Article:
We spend the early moments of most healthcare visits sitting with an arm in a blood pressure cuff, waiting for the monitor to take its measurement so that the cuff will relax and let our arm “breathe” again.
by Greeshma Somashekar
We spend the early moments of most healthcare visits sitting with an arm in a blood pressure cuff, waiting for the monitor to take its measurement so that the cuff will relax and let our arm “breathe” again. Taking a blood pressure reading in the clinic is the standard practice to screen for hypertension. Prevention experts now recommend that patients with elevated blood pressure in the clinic have additional measurements outside the clinic setting, ideally with a 24-hour ambulatory blood pressure monitor, to confirm hypertension.
One of the most common conditions seen in patients is hypertension, or high blood pressure, which affects 1 in 3 American adults and contributes to ~1000 deaths every day. Blood pressure is the force of blood pushing against the walls of the arteries as the heart pumps. If this force rises and remains high, it can contribute to adverse health issues over time. People with hypertension are at higher risk for heart disease and stroke, the first and fourth leading causes of death in the United States. The Centers for Disease Control estimates the national cost of hypertension to be $47.5 billion in direct medical expenses.
Given the increasing prevalence of hypertension and its associated risks, we must get blood pressure measurement right. According to the US Preventive Services Task Force (USPSTF), 15 to 30 percent of adults have “white coat hypertension” – high blood pressure appearing only at the doctor’s office when medical providers are present. This finding may lead to the over treatment of falsely diagnosed hypertension.
A single blood pressure measurement is never used to diagnose hypertension. In addition to repeated measurements taken in the office setting, the latest USPSTF recommendation is that people with elevated clinic measurements have outside readings to confirm hypertension. The ideal method is ambulatory blood pressure monitoring, where patients are fitted with a device that takes intermittent blood pressure readings for 24 hours.
In order to better understand 24-hour ambulatory blood pressure monitoring, we spoke with two former research study participants about their experiences with the device. The process begins with being fitted with the cuff and receiving a detailed explanation of what will happen during the 24 hours. The blood pressure cuff itself is made of durable fabric that is machine washable. A thin cord connects the cuff to a wallet-sized portable monitor that can be clipped to the provided waist harness or belt. “I wore it to work and hardly noticed it, to be honest,” Carol Townsend said. The whole apparatus is concealable under a shirt or jacket.
Measurements are typically taken every 20-30 minutes during the day and every 30-60 minutes during sleep to provide a reliable picture of an individual’s blood pressure over time. Patients are advised to try and relax their arm when the cuff tightens because the device may repeat the measurement a few moments later if there isn’t a good measurement the first time. “Even though I’m not a heavy sleeper, it didn’t bother me at night,” noted John O’Donnell, who has worn the 24-hour monitor twice. He suggests planning for a day when you won’t need to be very physical. At the end of the 24 hours, patients and their clinicians are provided a detailed report of their blood pressure measurements over the day and night, along with average values. Seeing the spikes in one’s blood pressure may motivate behavioral changes that correspond to certain times in the day. For someone looking to associate blood pressure readings with daily activities, “it’s important to keep a simple journal of what you’re doing during those 24 hours”, O’Donnell stated.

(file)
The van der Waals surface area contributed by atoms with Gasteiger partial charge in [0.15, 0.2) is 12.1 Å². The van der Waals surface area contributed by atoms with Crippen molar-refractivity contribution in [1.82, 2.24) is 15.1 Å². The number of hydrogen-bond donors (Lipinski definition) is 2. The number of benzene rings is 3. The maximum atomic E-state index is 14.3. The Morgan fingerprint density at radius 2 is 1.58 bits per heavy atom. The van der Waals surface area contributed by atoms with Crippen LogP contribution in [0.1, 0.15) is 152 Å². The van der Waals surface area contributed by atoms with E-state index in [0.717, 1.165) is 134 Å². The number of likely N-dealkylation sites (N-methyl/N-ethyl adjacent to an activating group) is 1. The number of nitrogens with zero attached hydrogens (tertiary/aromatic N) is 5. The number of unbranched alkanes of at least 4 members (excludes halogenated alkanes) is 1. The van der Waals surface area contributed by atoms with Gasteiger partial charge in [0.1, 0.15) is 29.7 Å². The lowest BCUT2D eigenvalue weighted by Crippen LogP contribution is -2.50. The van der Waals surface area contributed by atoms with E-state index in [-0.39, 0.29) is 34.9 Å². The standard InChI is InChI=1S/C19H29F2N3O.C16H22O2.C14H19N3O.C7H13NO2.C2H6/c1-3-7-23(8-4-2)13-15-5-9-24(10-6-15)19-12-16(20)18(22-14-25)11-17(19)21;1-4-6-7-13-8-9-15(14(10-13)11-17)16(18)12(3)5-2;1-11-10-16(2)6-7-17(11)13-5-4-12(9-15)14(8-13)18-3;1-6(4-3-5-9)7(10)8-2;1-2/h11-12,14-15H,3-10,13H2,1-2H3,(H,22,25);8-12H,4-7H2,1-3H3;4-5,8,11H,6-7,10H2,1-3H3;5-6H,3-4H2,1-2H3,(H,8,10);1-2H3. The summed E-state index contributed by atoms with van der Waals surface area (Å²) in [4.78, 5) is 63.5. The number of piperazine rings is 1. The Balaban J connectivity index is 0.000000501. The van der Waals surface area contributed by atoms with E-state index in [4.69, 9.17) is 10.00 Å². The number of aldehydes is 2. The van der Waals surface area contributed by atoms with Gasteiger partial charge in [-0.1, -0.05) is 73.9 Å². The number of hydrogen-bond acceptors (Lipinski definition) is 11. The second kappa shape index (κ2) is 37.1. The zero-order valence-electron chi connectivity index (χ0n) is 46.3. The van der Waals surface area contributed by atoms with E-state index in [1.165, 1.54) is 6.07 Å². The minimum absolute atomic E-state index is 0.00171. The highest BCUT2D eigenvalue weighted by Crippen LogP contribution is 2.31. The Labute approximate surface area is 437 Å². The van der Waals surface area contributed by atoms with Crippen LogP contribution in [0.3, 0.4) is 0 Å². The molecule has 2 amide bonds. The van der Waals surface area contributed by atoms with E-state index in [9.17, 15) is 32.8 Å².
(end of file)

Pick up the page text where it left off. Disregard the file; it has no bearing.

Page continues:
Ambulatory blood pressure monitoring at UNC Family Medicine and elsewhere is an opportunity for people to better understand their blood pressure pattern. Helpful information can be gleaned from a 24-hour report that can’t be assessed with a one-time measurement. Townsend was motivated to have ambulatory BP monitoring because of her family history. “Both my parents had high blood pressure, and my father died of a heart attack, so I want to make sure I get all the information I can,” she said.
“I would rather be offered the 24-hour monitoring than having a physician assume that I wouldn’t want it because it might be inconvenient for me,” O’Donnell reported. This monitoring strategy can be used to accurately diagnose high blood pressure, reducing the over treatment of white coat hypertension.
Interested in Ambulatory Blood Pressure Monitoring (ABPM)? Ask your doctor about the benefits of ABPM. Call 984-974-0210 to make an appointment with your doctor.